marginfades

The joy of movement. Words. Food & memory.

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The Fairy and The Businessman

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Another Halloween’s come and gone, and I still clearly remember last year’s eager trick-or-treater angling for another fistful of candy.

“Do you mind if I take another?” she asked with conviction.

Hers was a simple yet clever costume: a pair of fairy wings much too large for her frame, and matching eye shadow, plus a smear of you’re-far-too-young-for-that-color lipstick.  She was the older of the trick-or-treating duo – and as I looked over her diminutive companion, I realized they looked far too much alike to be anything other than sisters.

Her hand was already reaching for candy bowl, after rooting through with swift, practiced thoroughness to retrieve two handfuls of the treats that she preferred – the first for little sister, the second for her.  I was indignant yet amused: this winged sprite, no more than 8 or 9 at best, knew exactly what she wanted.  She treated herself to as much as she could scoop up, single-handedly.  It was no more than others had taken, and no less than I expected.

She smiled with her lips and watched carefully with her eyes – and came in for another handful during my moment of hesitation.  Another two, actually: another one for her younger sister, and then for herself.  All the while a smile, and perfunctory expressions of thanks.

I stood there staring, wondering whether I was indignant at her presumption, or in awe of her deft negotiation.  Both, I decided.

A neighbor who witnessed the entire encounter remarked that “those people” came into our neighborhoods because “they” couldn’t get candy in their own neighborhood.  My retort was that at least she dressed up and asked politely for what she wanted, and got it.   There were costume-less teenagers from our neighborhood who simply held out trash bags, zombie-like, with an expectation of candy.  I half-wished I had turned away: shouldn’t I get the treat of seeing a costume, no matter how haphazard or simple?

And I still had enough candy for the evening – just  far less than I expected.  If everything my neighbor perceived about this little girl were true, then she was doing her best for first her sibling then herself with the best tools and circumstances she had – and doing so with a certain panache.  In the end, I reflected that the only problem I had with the situation was her precocious panache.  I didn’t expect such social dexterity in a child so young.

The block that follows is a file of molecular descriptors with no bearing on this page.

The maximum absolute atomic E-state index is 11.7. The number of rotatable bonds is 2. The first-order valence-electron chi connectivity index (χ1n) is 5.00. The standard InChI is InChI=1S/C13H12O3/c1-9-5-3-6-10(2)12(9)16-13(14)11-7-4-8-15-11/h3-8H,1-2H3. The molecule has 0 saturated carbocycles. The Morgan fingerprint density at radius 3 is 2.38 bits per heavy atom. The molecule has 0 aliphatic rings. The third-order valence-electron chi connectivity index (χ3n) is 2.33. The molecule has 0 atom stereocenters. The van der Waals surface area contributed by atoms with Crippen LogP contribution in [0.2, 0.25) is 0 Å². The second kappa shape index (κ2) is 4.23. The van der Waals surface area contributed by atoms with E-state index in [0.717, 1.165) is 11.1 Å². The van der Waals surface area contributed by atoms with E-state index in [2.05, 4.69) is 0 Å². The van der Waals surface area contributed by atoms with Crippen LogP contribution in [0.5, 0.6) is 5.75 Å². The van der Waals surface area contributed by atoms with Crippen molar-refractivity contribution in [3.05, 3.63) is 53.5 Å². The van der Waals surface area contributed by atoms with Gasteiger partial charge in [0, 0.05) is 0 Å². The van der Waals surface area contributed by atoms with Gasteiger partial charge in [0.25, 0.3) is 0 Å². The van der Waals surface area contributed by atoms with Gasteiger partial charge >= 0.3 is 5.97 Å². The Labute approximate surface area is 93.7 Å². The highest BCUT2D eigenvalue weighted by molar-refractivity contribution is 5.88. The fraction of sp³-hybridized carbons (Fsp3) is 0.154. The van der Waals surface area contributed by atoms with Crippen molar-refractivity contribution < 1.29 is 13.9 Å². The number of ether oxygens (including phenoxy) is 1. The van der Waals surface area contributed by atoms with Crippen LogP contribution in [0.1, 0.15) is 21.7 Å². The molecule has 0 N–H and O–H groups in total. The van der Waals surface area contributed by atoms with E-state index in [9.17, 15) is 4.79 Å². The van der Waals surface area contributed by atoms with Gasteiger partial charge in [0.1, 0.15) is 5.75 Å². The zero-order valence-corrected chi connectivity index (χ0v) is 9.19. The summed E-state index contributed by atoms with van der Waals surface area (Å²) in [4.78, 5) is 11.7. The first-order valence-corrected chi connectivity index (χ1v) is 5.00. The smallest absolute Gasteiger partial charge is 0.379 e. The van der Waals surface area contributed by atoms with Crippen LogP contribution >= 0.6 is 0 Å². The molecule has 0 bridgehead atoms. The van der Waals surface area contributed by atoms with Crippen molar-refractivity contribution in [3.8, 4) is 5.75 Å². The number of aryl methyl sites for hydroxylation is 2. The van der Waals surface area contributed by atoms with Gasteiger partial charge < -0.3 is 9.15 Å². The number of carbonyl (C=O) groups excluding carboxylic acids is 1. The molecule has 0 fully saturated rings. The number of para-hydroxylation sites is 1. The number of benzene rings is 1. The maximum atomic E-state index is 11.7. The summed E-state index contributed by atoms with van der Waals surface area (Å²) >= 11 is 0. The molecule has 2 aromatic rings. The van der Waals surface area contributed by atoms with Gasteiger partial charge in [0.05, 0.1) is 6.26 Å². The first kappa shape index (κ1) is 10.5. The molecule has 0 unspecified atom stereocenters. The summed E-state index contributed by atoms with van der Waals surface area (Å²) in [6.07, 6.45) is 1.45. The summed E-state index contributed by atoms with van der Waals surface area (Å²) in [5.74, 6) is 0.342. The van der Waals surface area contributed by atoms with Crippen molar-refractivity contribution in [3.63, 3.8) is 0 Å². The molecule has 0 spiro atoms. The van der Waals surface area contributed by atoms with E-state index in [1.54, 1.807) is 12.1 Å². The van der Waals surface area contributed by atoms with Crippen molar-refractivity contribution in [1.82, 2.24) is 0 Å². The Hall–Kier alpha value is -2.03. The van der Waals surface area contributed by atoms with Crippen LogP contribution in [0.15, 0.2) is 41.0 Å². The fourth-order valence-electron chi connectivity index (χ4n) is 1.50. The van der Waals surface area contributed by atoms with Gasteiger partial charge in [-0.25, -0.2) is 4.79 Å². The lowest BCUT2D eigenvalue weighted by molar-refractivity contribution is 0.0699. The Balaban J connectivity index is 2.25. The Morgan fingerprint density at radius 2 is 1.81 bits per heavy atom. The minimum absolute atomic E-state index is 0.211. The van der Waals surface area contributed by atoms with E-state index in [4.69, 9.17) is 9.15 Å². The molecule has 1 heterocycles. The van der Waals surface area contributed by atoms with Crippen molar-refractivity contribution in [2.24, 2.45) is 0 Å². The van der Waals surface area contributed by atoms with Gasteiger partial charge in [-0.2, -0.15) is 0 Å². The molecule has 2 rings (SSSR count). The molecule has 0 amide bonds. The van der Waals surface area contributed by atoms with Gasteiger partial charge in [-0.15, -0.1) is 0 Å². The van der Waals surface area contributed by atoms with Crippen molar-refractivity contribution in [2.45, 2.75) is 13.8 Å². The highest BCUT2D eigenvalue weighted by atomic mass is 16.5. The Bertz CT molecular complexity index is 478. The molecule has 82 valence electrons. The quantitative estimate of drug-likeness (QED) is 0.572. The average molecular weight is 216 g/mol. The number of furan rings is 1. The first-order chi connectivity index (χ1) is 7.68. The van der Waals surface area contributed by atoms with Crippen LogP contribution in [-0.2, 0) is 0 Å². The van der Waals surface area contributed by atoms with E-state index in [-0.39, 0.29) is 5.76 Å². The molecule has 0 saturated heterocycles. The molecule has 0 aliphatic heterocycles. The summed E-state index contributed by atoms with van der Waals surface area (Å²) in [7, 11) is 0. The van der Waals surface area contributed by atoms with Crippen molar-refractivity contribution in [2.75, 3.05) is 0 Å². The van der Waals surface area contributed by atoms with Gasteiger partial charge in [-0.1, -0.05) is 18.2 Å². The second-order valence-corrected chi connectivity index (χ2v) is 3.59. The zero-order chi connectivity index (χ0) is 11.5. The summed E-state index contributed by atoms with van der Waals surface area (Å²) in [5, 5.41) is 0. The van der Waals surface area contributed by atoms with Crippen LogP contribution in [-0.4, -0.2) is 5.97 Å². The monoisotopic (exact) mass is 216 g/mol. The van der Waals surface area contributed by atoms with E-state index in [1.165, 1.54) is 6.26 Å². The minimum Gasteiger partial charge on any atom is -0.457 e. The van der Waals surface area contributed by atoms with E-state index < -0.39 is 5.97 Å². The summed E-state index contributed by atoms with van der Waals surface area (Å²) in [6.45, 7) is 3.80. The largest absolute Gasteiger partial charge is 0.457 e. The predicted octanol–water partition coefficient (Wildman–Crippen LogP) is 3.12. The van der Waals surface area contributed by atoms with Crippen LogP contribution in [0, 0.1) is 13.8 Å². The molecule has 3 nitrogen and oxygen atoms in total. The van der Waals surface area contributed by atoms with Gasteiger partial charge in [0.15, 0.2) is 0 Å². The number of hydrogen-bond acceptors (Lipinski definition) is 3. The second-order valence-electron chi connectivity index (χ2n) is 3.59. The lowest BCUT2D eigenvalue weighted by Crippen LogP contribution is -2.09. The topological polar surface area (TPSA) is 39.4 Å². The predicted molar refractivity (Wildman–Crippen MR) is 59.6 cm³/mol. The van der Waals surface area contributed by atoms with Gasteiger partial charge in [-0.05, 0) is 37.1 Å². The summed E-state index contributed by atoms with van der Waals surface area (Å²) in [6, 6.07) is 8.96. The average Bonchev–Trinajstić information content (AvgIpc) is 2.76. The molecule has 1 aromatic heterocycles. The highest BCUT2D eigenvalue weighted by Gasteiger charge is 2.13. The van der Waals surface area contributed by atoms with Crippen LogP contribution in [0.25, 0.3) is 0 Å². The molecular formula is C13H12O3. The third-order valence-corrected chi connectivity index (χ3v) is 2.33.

If she wields it well, she’ll go far.

***

A month ago, I found myself in a crowded security line, waiting to take a plane home.  Ahead of me was a woman: short, neatly attired, with no sense of glamor.  She looked careworn, yet stood ramrod straight.  Behind me was a businessman: at least 6 foot in his height, suited, cool demeanor.

We each emptied our belongings into bins and onto the conveyer, and the woman ahead of me and I moved back a few steps to take our turn through the detectors.  The businessman moved straight to the detector, and went through, after a brief backward glance at the line.  It seemed in that moment he realized that he’d jumped a line that he was unaware of: a quirk of his eyebrow acknowledged us, as if in apology.

But he went through.  And no one stopped him – not the woman in front of me, and not I.  It only struck me after he went through that perhaps I could have done the same.  And yet, my politeness and social consciousness kicks in.

***

For context, understand that each of these situations lasted at most 30 seconds.  They’re mere moments in time, hardly enough for the average person to react and redirect the course of situation, especially where strangers one will never encounter again are involved in interaction.

What I will remember about the airport a year from now is that the businessman went through anyway, with a spur-of-the-moment, implied apology.  What I will remember about the young trick-or-treater is her boldness.   Each presumed, with a certain politeness and poise.

Social conditioning and thought-leaders suggest that I will remember the trick-or-treater long after I forget the businessman because of her gender, her race, her age.  He’ll be admired for doing as he should; she’ll be lucky if she’s not judged as grasping and aggressive.

Written by marginfades

November 1, 2012 at 12:22 pm

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Slow Motion

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In our fast-paced life, I wonder if recreational rail excursions will gain popularity – such as the cross-country Amtrak trek Meg Keene recently embarked upon to promote her first published work (she shared the last leg of it with her husband, and they both enjoyed the experience.)

Travel by train’s never been America’s thing – road trips have.  Train journeys are more European, and even Asian – in fact it’s said that third-class rail travel is the only way to really experience India.

It’s a gem of brilliance that Bhi Bhiman chose Samuel Jeffrey’s point of view – primarily, from a train berth’s window, occasionally run in slow motion – to accompany the plaintive melody of his ballad Gutternsipe. It’s not at all how you would experience a train journey: picking up speed, scenery and people eventually pass you by.  And it’s not at all India, where time doesn’t stop.  

Perhaps that’s why it’s an important backdrop to this song – without any sense of home, Bhiman seems to find it in the moments in between a boy skipping along an empty line and each stroke of a the sweep’s broom.

Written by marginfades

May 12, 2012 at 7:57 pm

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